Jesuits are widely known for their colleges and universities, as well as high schools. And that’s no surprise. Education is a cornerstone of the Society of Jesus, and has been since the late 1540s, when Jesuit schools began spreading through Europe.
But names like “Georgetown” and “Gonzaga” and “Marquette” do not tell a full story of Jesuit ministries. The works are far broader in scope, extending from middle schools in the inner city to refugee camps near Iraq, from retreat houses with an ocean view to parishes next door to college campuses. Jesuits — together with their lay collaborators — are called to these and many other ministries.
In his message to the 35th General Congregation of Jesuits in 2008 (known simply as “GC 35”), Pope Benedict XVI declared: “The Church needs you, counts on you, and continues to turn to you with confidence, particularly to reach the geographical and spiritual places where others do not reach or find it difficult to reach.”
During the first days of his papacy, in March 2013, Pope Francis added his heartfelt prayers. The first Jesuit pontiff asked that the Lord “illuminate and accompany all Jesuits” along these paths.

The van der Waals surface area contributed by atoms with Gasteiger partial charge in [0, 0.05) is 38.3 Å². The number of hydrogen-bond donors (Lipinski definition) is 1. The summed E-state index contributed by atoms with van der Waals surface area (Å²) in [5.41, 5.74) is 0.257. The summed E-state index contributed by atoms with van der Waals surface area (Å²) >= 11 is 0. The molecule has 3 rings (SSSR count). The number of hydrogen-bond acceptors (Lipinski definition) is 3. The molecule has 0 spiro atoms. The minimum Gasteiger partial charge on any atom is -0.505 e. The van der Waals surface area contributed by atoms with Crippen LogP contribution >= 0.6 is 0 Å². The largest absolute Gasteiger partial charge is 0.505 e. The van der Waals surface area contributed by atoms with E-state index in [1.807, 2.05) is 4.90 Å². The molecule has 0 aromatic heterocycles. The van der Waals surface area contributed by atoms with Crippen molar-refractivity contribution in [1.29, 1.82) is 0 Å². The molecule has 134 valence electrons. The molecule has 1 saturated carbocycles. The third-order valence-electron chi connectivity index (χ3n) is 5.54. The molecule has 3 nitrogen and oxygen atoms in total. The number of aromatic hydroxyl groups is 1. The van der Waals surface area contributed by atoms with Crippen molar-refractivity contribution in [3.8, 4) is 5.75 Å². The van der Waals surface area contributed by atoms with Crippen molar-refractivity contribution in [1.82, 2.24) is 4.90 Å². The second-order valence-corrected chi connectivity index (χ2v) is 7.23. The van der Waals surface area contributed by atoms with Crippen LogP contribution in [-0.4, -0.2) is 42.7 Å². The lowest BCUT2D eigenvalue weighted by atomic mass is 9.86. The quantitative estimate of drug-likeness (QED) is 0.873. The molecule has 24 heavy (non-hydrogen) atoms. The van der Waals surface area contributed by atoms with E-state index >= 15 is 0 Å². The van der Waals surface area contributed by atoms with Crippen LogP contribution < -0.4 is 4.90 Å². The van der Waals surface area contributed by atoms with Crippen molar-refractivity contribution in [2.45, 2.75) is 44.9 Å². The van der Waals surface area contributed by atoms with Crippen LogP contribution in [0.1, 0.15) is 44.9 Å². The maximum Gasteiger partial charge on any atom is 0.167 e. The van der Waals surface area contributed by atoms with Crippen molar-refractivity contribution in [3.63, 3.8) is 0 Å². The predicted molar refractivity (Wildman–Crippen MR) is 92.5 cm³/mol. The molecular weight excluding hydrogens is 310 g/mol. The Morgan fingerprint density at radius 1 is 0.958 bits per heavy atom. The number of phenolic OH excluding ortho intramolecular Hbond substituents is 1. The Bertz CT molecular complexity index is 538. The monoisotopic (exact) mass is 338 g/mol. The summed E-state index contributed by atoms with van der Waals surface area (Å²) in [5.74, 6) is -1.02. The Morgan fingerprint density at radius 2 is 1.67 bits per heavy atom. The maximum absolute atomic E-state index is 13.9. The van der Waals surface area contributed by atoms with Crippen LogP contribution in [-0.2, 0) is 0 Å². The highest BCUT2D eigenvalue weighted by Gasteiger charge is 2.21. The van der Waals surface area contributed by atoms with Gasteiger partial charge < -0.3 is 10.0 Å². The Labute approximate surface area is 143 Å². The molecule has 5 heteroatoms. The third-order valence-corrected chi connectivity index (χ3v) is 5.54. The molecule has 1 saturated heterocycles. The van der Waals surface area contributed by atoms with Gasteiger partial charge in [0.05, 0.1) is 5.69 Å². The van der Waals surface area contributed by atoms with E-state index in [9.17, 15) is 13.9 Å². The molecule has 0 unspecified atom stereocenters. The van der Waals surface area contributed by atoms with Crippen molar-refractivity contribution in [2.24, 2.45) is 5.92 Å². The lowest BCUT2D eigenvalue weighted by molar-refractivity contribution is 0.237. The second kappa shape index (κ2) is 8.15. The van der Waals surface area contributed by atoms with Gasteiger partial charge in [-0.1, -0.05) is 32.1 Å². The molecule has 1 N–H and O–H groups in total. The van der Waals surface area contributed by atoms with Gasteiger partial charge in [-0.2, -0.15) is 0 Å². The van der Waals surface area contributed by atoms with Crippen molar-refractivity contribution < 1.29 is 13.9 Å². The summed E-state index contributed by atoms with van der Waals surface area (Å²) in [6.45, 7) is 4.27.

Geographically speaking, Jesuits serve where needs are greatest — from underserved neighborhoods in East Los Angeles to schools in Micronesia. They and their many collaborators are involved in myriad international works through such flagship organizations as the Jesuit Refugee Service.
Spiritually speaking, Jesuits and their friends are ministering to people in the hard-to-reach places of the heart. They are doing so as military chaplains, helping soldiers find meaning far from home; as prison chaplains, accompanying those behind bars in a journey of reconciliation; as hospital chaplains, praying for healing together with patients and families; and in many other pastoral settings.
The followers of St. Ignatius Loyola are also exploring the frontiers of mission and ministry.
“Thus as this world changes, so does the context of our mission; and new frontiers beckon that we must be willing to embrace,” the Jesuits declared at their 2008 General Congregation. This spirit is finding expression, for example, in the recent phenomenon of Jesuit middle schools in hard-pressed urban neighborhoods of the United States. Other examples include interreligious dialogue in countries torn by religious violence, and the struggle for environmental justice.